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Food Control
Vol. 84, 2018, Pages: 297-304

Evaluation of DNA barcoding methodologies for the identification of fish species in cooked products

Nadeem Ahmed, Deepali Sangale, Anita Tiknaik, Bharathi Prakash, Raituja Hange, Ravindranathanpillai Sanil, Sajid Khan, Gulab Khedkar

Paul Hebert Centre for DNA Barcoding and Biodiversity Studies, Dr. Babasaheb Ambedkar Marathwada University, Aurangabad, 431 004. India.

Abstract

Indian food is exceptional from rest of the world not only in taste but also in culinary procedures, which reflects a perfect blend of various cultures and ages. Indian culinary procedures involved in preparation of Indian meat recipes, incur heavy processing and profound use of spices. In parts, the authentication of processed ingredients present in the food is a major concern to ensure food safety and quality as well as for certification. There is a growing demand for the enhancement of quality controls, hence addressing scientific research towards the development of reliable molecular tools for food traceability. Over the past decade, DNA barcoding was most commonly used molecular method, which can ascertain biological specimens, and is used for the identification of both raw materials and processed food. We tested the applicability of this method to authenticate variously processed meat species under Indian culinary practices and revealed DNA barcoding can provide, fast and reliable method for its traceability. The obtained results indicated that Indian culinary practices for popular meat recipes although use considerable processing and profound spice, do not interfere meat DNA quality for downstream application for species authentication using DNA barcoding by COI gene. Species authenticity for geographical origin is exigent by the DNA barcoding procedure. However, the pickled products are not trackable for species authentication since the culinary processes involved, challenges DNA quality for further applications.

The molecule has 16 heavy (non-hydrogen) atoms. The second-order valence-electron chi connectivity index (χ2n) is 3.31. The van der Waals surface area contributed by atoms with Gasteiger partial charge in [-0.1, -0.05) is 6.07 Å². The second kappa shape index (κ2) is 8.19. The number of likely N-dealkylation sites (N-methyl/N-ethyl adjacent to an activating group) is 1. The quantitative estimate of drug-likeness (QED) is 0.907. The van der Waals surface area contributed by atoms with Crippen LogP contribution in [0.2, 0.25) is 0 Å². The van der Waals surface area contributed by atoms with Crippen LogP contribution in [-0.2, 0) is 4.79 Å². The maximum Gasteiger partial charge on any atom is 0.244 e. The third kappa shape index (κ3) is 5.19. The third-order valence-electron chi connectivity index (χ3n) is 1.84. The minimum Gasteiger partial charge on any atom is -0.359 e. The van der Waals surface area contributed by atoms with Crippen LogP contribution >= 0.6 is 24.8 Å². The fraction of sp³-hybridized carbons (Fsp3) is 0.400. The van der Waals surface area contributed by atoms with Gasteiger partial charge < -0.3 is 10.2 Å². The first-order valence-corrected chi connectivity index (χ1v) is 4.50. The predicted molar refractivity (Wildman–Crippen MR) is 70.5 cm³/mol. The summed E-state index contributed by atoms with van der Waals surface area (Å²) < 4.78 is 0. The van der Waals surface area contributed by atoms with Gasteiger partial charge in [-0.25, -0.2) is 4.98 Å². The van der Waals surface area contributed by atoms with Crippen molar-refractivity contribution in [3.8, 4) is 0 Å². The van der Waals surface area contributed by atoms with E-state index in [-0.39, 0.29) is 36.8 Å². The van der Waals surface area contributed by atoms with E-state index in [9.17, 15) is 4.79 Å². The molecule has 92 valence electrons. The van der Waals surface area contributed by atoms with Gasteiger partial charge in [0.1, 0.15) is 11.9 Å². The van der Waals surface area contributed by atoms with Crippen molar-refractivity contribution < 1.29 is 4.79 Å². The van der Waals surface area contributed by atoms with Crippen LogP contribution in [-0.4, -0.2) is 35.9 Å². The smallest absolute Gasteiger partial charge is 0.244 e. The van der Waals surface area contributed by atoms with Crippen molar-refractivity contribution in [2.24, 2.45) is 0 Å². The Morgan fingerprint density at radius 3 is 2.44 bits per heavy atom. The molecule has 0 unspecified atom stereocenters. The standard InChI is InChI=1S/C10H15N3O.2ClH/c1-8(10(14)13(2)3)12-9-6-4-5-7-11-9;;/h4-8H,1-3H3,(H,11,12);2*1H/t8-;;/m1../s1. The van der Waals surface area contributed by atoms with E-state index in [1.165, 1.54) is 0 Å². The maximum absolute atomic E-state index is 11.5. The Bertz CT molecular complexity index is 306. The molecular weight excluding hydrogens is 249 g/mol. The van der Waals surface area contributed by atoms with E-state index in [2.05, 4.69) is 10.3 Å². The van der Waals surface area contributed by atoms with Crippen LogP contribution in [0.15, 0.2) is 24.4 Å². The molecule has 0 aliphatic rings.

Keywords: DNA barcoding; Meat authentication; Indian culinary practices; Processed materials; DNA degradation; PCR.

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